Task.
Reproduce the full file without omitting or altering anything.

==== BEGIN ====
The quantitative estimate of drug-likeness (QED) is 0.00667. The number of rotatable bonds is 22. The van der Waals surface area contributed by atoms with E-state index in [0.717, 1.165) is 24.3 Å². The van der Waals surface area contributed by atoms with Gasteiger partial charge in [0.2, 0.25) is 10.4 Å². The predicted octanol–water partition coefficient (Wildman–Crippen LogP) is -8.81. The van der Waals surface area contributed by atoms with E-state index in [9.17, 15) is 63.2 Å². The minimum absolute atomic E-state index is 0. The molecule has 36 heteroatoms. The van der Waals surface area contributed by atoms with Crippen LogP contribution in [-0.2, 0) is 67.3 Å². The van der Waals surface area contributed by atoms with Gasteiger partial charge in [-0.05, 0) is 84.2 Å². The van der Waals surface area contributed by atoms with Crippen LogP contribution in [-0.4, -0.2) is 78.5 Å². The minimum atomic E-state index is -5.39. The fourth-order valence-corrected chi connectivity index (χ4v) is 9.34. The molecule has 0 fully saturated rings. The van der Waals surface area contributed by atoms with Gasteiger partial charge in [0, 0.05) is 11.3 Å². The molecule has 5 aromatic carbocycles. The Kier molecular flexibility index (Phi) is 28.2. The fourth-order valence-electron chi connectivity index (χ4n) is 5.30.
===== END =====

The quantitative estimate of drug-likeness (QED) is 0.00667. The number of rotatable bonds is 22. The van der Waals surface area contributed by atoms with E-state index in [0.717, 1.165) is 24.3 Å². The van der Waals surface area contributed by atoms with Gasteiger partial charge in [0.2, 0.25) is 10.4 Å². The predicted octanol–water partition coefficient (Wildman–Crippen LogP) is -8.81. The van der Waals surface area contributed by atoms with E-state index in [9.17, 15) is 63.2 Å². The minimum absolute atomic E-state index is 0. The molecule has 36 heteroatoms. The van der Waals surface area contributed by atoms with Crippen LogP contribution in [-0.2, 0) is 67.3 Å². The van der Waals surface area contributed by atoms with Gasteiger partial charge in [-0.05, 0) is 84.2 Å². The van der Waals surface area contributed by atoms with Crippen LogP contribution in [-0.4, -0.2) is 78.5 Å². The minimum atomic E-state index is -5.39. The fourth-order valence-corrected chi connectivity index (χ4v) is 9.34. The molecule has 0 fully saturated rings. The van der Waals surface area contributed by atoms with Gasteiger partial charge in [0, 0.05) is 11.3 Å². The molecule has 5 aromatic carbocycles. The Kier molecular flexibility index (Phi) is 28.2. The fourth-order valence-electron chi connectivity index (χ4n) is 5.30.